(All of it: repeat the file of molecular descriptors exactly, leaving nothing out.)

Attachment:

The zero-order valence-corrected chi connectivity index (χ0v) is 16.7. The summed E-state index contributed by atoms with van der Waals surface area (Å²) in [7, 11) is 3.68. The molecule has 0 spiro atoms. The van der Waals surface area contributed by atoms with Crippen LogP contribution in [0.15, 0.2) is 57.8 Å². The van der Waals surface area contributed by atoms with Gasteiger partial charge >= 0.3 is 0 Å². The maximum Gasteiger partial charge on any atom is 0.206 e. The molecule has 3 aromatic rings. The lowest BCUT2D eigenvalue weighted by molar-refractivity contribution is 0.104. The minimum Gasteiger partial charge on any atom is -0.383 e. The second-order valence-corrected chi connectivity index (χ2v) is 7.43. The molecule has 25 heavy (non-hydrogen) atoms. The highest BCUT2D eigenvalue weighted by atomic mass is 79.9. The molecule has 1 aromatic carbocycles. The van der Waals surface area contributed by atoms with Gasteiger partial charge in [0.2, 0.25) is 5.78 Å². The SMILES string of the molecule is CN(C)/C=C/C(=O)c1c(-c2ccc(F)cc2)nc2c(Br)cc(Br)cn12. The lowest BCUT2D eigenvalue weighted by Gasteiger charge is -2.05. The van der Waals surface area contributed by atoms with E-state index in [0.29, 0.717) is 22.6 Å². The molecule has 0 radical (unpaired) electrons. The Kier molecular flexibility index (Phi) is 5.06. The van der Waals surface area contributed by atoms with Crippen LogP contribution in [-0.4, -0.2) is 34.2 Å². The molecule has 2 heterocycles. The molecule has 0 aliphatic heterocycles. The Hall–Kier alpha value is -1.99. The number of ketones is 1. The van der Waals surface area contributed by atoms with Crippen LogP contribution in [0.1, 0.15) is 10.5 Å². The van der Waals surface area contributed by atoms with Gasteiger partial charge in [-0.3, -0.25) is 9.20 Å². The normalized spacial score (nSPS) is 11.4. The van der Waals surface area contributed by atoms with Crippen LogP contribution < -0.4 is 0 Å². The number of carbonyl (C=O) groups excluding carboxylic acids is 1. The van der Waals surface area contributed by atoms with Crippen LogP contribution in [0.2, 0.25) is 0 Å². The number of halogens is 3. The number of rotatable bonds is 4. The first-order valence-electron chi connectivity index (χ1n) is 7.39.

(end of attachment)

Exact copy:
The zero-order valence-corrected chi connectivity index (χ0v) is 16.7. The summed E-state index contributed by atoms with van der Waals surface area (Å²) in [7, 11) is 3.68. The molecule has 0 spiro atoms. The van der Waals surface area contributed by atoms with Crippen LogP contribution in [0.15, 0.2) is 57.8 Å². The van der Waals surface area contributed by atoms with Gasteiger partial charge >= 0.3 is 0 Å². The maximum Gasteiger partial charge on any atom is 0.206 e. The molecule has 3 aromatic rings. The lowest BCUT2D eigenvalue weighted by molar-refractivity contribution is 0.104. The minimum Gasteiger partial charge on any atom is -0.383 e. The second-order valence-corrected chi connectivity index (χ2v) is 7.43. The molecule has 25 heavy (non-hydrogen) atoms. The highest BCUT2D eigenvalue weighted by atomic mass is 79.9. The molecule has 1 aromatic carbocycles. The van der Waals surface area contributed by atoms with Gasteiger partial charge in [0.2, 0.25) is 5.78 Å². The SMILES string of the molecule is CN(C)/C=C/C(=O)c1c(-c2ccc(F)cc2)nc2c(Br)cc(Br)cn12. The lowest BCUT2D eigenvalue weighted by Gasteiger charge is -2.05. The van der Waals surface area contributed by atoms with E-state index in [0.29, 0.717) is 22.6 Å². The molecule has 0 radical (unpaired) electrons. The Kier molecular flexibility index (Phi) is 5.06. The van der Waals surface area contributed by atoms with Crippen LogP contribution in [-0.4, -0.2) is 34.2 Å². The molecule has 2 heterocycles. The molecule has 0 aliphatic heterocycles. The Hall–Kier alpha value is -1.99. The number of ketones is 1. The van der Waals surface area contributed by atoms with Crippen LogP contribution in [0.1, 0.15) is 10.5 Å². The van der Waals surface area contributed by atoms with Gasteiger partial charge in [-0.3, -0.25) is 9.20 Å². The normalized spacial score (nSPS) is 11.4. The van der Waals surface area contributed by atoms with Crippen LogP contribution < -0.4 is 0 Å². The number of carbonyl (C=O) groups excluding carboxylic acids is 1. The van der Waals surface area contributed by atoms with Crippen LogP contribution in [0.2, 0.25) is 0 Å². The number of halogens is 3. The number of rotatable bonds is 4. The first-order valence-electron chi connectivity index (χ1n) is 7.39.